The first inauguration in Washington as the nation's capital was that of Thomas Jefferson, the nation's third president, in 1801. John Adams, his predecessor, was the first to live in Washington, moving here not long before the election in which Jefferson beat him.

The two were political enemies, reconciled -- as Reagan related yesterday -- in their final years. But on Jefferson's inaugural morning, Adams left for his home in Massachusetts.

Now we steal from "Washington, a Not Too Serious History," a 1930 book by the late longtime Washington journalist, George Rothwell Brown:

"Jefferson's lodgings . . . on the occasion of his arrival in the city, were . . . within easy distance of the Capitol, at the northwest corner of New Jersey Avenue and C Street SE [the present site of the Longworth House Office Building]. It is evident from contemporary accounts that Jefferson walked to the Capitol, about a block away, as any sensible man would have done then, or would do now, in fair weather [lacking, Metro Scene observes here in 1985, current security imperatives]. . . .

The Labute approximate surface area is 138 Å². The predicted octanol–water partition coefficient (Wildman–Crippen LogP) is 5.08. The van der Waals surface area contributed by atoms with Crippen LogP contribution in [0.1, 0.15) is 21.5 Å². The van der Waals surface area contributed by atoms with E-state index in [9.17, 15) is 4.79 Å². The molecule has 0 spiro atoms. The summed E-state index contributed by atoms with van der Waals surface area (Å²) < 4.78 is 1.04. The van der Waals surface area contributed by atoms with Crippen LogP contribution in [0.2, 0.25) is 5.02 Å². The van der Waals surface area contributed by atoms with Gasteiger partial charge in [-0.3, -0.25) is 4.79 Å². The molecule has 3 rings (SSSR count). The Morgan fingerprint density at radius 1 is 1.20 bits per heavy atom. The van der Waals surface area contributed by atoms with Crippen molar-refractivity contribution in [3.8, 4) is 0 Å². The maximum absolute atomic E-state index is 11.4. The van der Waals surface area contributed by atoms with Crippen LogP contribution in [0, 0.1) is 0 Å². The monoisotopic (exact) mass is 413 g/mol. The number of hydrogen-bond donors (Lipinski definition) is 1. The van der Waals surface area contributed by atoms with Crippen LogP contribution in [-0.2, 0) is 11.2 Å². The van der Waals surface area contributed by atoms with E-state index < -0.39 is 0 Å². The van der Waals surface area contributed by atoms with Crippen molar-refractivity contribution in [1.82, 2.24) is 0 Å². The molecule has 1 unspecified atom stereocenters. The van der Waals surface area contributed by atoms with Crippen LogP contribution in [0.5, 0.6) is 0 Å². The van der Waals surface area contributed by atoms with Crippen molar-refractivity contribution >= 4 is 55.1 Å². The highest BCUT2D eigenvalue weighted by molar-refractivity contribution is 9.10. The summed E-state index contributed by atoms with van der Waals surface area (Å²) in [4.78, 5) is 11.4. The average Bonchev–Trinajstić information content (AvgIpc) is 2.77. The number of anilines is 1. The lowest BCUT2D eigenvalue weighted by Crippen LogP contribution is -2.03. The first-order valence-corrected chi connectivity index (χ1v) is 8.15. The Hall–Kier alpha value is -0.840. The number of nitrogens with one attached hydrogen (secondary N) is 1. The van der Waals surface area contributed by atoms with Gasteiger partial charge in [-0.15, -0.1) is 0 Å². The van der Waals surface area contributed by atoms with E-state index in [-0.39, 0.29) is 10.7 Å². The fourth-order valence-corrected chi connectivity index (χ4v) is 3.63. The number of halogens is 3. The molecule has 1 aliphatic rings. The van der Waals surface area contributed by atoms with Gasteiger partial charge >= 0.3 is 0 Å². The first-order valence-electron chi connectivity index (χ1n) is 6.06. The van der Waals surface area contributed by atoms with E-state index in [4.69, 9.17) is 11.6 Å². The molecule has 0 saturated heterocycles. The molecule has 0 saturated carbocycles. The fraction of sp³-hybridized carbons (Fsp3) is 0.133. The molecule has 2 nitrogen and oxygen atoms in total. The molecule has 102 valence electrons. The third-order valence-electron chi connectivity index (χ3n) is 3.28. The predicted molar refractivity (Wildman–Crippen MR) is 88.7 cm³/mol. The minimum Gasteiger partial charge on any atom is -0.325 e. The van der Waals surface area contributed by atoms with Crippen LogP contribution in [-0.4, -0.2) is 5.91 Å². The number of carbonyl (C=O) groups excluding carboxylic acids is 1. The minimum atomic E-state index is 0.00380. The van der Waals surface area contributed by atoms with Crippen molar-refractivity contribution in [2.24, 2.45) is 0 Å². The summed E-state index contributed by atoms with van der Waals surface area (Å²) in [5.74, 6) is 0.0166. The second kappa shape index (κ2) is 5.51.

"Also on foot he returned [after his inauguration] to his boarding house . . . and at dinner that evening . . . took his accustomed place at the bottom of the table, his exalted station not exciting . . . any new attention or courtesy.

"A gentleman from Baltimore . . . asked permission to wish him joy.

" 'I would advise you,' answered Mr. Jefferson, 'to follow my example on nuptial occasions, when I always tell the bridegroom I will wait till the end of the year before offering my congratulations.' And this was the solitary instance of any notice being taken of the event of the morning."